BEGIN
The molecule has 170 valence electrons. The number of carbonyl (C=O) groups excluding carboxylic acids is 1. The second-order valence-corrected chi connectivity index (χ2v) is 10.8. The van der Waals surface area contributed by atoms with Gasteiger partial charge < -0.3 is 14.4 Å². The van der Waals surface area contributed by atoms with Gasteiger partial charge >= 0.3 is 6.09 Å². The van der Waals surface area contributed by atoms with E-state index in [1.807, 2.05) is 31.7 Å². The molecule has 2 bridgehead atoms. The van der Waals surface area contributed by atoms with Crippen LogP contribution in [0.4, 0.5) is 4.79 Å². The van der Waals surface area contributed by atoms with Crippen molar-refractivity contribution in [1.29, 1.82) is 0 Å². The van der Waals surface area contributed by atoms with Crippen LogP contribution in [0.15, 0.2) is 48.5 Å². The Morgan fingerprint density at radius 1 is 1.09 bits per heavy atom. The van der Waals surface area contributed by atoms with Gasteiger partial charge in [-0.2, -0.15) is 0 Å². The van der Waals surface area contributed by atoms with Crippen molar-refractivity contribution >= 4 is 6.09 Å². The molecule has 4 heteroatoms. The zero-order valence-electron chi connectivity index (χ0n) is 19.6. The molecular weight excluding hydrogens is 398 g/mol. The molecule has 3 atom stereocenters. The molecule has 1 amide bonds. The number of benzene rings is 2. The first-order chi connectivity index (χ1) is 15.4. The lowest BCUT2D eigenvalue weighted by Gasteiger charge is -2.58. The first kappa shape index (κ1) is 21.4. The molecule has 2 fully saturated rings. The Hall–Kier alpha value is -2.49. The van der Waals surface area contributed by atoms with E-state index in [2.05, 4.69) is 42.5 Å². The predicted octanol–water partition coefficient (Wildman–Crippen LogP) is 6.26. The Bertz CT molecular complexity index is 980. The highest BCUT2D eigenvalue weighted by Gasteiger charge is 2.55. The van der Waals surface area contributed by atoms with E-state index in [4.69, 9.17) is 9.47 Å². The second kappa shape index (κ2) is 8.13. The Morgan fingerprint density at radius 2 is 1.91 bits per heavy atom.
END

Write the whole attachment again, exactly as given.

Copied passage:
The molecule has 170 valence electrons. The number of carbonyl (C=O) groups excluding carboxylic acids is 1. The second-order valence-corrected chi connectivity index (χ2v) is 10.8. The van der Waals surface area contributed by atoms with Gasteiger partial charge < -0.3 is 14.4 Å². The van der Waals surface area contributed by atoms with Gasteiger partial charge >= 0.3 is 6.09 Å². The van der Waals surface area contributed by atoms with E-state index in [1.807, 2.05) is 31.7 Å². The molecule has 2 bridgehead atoms. The van der Waals surface area contributed by atoms with Crippen LogP contribution in [0.4, 0.5) is 4.79 Å². The van der Waals surface area contributed by atoms with Crippen molar-refractivity contribution in [1.29, 1.82) is 0 Å². The van der Waals surface area contributed by atoms with Crippen LogP contribution in [0.15, 0.2) is 48.5 Å². The Morgan fingerprint density at radius 1 is 1.09 bits per heavy atom. The van der Waals surface area contributed by atoms with Gasteiger partial charge in [-0.2, -0.15) is 0 Å². The van der Waals surface area contributed by atoms with Crippen molar-refractivity contribution >= 4 is 6.09 Å². The molecule has 4 heteroatoms. The zero-order valence-electron chi connectivity index (χ0n) is 19.6. The molecular weight excluding hydrogens is 398 g/mol. The molecule has 3 atom stereocenters. The molecule has 1 amide bonds. The number of benzene rings is 2. The first-order chi connectivity index (χ1) is 15.4. The lowest BCUT2D eigenvalue weighted by Gasteiger charge is -2.58. The first kappa shape index (κ1) is 21.4. The molecule has 2 fully saturated rings. The Hall–Kier alpha value is -2.49. The van der Waals surface area contributed by atoms with E-state index in [2.05, 4.69) is 42.5 Å². The predicted octanol–water partition coefficient (Wildman–Crippen LogP) is 6.26. The Bertz CT molecular complexity index is 980. The highest BCUT2D eigenvalue weighted by Gasteiger charge is 2.55. The van der Waals surface area contributed by atoms with E-state index in [4.69, 9.17) is 9.47 Å². The second kappa shape index (κ2) is 8.13. The Morgan fingerprint density at radius 2 is 1.91 bits per heavy atom.